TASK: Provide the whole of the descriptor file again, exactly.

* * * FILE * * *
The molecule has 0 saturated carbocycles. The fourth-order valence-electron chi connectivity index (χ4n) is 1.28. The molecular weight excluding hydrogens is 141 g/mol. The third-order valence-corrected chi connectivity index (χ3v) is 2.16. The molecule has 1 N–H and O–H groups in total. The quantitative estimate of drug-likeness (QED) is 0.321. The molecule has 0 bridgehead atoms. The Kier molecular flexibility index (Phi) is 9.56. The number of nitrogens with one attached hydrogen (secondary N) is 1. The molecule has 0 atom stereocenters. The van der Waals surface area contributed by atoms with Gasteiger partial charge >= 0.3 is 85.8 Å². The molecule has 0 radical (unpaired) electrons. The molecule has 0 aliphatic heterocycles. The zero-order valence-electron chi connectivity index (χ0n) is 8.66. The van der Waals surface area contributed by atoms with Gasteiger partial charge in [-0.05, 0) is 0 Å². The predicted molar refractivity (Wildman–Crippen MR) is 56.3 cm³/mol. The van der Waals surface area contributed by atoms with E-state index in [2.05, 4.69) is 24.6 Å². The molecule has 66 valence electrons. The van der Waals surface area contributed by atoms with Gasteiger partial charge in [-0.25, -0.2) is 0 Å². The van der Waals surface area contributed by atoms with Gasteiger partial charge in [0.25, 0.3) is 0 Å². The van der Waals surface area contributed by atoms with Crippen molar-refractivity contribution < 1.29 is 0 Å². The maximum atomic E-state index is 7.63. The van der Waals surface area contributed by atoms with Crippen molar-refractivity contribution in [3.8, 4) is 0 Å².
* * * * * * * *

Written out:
The molecule has 0 saturated carbocycles. The fourth-order valence-electron chi connectivity index (χ4n) is 1.28. The molecular weight excluding hydrogens is 141 g/mol. The third-order valence-corrected chi connectivity index (χ3v) is 2.16. The molecule has 1 N–H and O–H groups in total. The quantitative estimate of drug-likeness (QED) is 0.321. The molecule has 0 bridgehead atoms. The Kier molecular flexibility index (Phi) is 9.56. The number of nitrogens with one attached hydrogen (secondary N) is 1. The molecule has 0 atom stereocenters. The van der Waals surface area contributed by atoms with Gasteiger partial charge >= 0.3 is 85.8 Å². The molecule has 0 radical (unpaired) electrons. The molecule has 0 aliphatic heterocycles. The zero-order valence-electron chi connectivity index (χ0n) is 8.66. The van der Waals surface area contributed by atoms with Gasteiger partial charge in [-0.05, 0) is 0 Å². The predicted molar refractivity (Wildman–Crippen MR) is 56.3 cm³/mol. The van der Waals surface area contributed by atoms with E-state index in [2.05, 4.69) is 24.6 Å². The molecule has 66 valence electrons. The van der Waals surface area contributed by atoms with Gasteiger partial charge in [-0.25, -0.2) is 0 Å². The van der Waals surface area contributed by atoms with Gasteiger partial charge in [0.25, 0.3) is 0 Å². The van der Waals surface area contributed by atoms with Crippen molar-refractivity contribution < 1.29 is 0 Å². The maximum atomic E-state index is 7.63. The van der Waals surface area contributed by atoms with Crippen molar-refractivity contribution in [3.8, 4) is 0 Å².